Channel Insider content and product recommendations are editorially independent. We may make money when you click on links to our partners. Learn More. is a handy Web site from which users can create customized installation images for a handful of different Linux distributions.

The site’s service, SystemDesigner, is free, and administrators should find it particularly helpful when provisioning multiple machines—either physical or virtualized.

The Instalinux site was put together by former Hewlett-Packard employee Chris Slater, and SystemDesigner is based on HP’s open-source Linux Common Operating Environment project.

During tests,’s SystemDesigner made it easy for eWEEK Labs to create network installer disks that were preconfigured with the software packages we wished to install on our target system, along with the repository from which we wished to fetch the packages and the network information our new system would require to get online and reach the repository.

Click here to read about how virtualization may be the path to Linux success.

We appreciated the option of having all available updates applied at install time. We also could choose to either set up our disk partition layout in advance or to take care of it interactively once we’d booted into our system’s installer.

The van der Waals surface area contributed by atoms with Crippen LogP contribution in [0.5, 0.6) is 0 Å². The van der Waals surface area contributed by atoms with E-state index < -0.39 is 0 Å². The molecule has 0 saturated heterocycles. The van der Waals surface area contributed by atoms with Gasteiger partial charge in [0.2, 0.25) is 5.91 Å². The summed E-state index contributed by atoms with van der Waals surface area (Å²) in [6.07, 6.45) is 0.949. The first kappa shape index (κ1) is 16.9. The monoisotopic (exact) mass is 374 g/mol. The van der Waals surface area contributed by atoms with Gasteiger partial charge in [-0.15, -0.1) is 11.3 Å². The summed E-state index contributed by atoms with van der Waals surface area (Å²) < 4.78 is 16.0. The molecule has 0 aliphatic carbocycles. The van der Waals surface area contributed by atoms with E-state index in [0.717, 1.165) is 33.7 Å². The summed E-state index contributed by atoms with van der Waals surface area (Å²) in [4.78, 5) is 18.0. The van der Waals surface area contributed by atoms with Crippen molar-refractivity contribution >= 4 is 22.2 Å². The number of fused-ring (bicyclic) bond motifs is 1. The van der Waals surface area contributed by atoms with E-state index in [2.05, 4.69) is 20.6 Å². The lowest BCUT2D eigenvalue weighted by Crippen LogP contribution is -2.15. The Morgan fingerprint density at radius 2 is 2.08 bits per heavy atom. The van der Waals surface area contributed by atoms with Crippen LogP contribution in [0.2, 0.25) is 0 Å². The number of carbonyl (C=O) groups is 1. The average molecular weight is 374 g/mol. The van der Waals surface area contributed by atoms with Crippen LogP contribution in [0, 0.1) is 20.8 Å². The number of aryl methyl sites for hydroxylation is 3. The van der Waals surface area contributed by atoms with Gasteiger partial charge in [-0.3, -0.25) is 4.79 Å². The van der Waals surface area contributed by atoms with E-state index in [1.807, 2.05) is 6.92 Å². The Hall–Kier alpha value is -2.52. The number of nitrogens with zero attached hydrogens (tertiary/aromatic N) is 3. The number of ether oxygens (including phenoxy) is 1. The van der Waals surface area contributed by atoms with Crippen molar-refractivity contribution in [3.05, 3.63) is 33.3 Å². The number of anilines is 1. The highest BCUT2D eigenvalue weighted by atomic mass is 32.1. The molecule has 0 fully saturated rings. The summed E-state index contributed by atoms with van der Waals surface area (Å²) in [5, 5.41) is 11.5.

At, users can create installation disks for CentOS 4.3, Debian 3.1 and 3.2, and Red Hat Fedora Core Versions 3 through 5.

The site also supports Novell SUSE 9.3 and 10, but not yet SUSE 10.1, as well as Canonical’s Ubuntu and Kubuntu 5.10. The site does not support the latest Dapper Drake versions of Ubuntu or Kubuntu, however.

We could create installers for the x86 versions of each of the supported distributions; for the newer Fedora and Debian releases, we also could opt for x86-64 versions.’s SystemDesigner acts as a front end to the automated install systems of the Debian, Red Hat and Novell SUSE distros, and it was interesting to compare the differing levels of customization that each automated installer offered.

For example, from the interface we noted that Red Hat’s kickstart installer enabled us to set the sizes for our swap and boot partitions, and to opt for our root partition to grow to consume the remainder of the disk space. For Debian-based install images, we weren’t offered that option.

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